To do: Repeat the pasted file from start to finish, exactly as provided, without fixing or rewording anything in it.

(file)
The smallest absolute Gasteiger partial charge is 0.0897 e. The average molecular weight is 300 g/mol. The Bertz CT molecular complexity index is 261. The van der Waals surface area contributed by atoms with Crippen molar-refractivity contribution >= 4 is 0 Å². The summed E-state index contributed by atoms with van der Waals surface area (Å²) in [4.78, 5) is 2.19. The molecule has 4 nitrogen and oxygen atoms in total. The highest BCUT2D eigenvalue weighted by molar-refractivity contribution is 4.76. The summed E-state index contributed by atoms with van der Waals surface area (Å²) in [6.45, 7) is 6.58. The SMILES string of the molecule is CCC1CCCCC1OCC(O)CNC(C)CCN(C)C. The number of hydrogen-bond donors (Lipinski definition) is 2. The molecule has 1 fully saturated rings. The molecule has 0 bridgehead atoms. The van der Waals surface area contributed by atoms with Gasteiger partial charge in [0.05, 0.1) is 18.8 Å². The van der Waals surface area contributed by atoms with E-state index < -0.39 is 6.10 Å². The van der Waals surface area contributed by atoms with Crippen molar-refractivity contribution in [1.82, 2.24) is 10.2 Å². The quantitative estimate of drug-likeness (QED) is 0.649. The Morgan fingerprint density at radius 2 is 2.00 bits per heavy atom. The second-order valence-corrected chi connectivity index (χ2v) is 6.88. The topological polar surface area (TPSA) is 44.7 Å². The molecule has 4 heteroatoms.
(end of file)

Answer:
The smallest absolute Gasteiger partial charge is 0.0897 e. The average molecular weight is 300 g/mol. The Bertz CT molecular complexity index is 261. The van der Waals surface area contributed by atoms with Crippen molar-refractivity contribution >= 4 is 0 Å². The summed E-state index contributed by atoms with van der Waals surface area (Å²) in [4.78, 5) is 2.19. The molecule has 4 nitrogen and oxygen atoms in total. The highest BCUT2D eigenvalue weighted by molar-refractivity contribution is 4.76. The summed E-state index contributed by atoms with van der Waals surface area (Å²) in [6.45, 7) is 6.58. The SMILES string of the molecule is CCC1CCCCC1OCC(O)CNC(C)CCN(C)C. The number of hydrogen-bond donors (Lipinski definition) is 2. The molecule has 1 fully saturated rings. The molecule has 0 bridgehead atoms. The van der Waals surface area contributed by atoms with Gasteiger partial charge in [0.05, 0.1) is 18.8 Å². The van der Waals surface area contributed by atoms with E-state index < -0.39 is 6.10 Å². The van der Waals surface area contributed by atoms with Crippen molar-refractivity contribution in [1.82, 2.24) is 10.2 Å². The quantitative estimate of drug-likeness (QED) is 0.649. The Morgan fingerprint density at radius 2 is 2.00 bits per heavy atom. The second-order valence-corrected chi connectivity index (χ2v) is 6.88. The topological polar surface area (TPSA) is 44.7 Å². The molecule has 4 heteroatoms.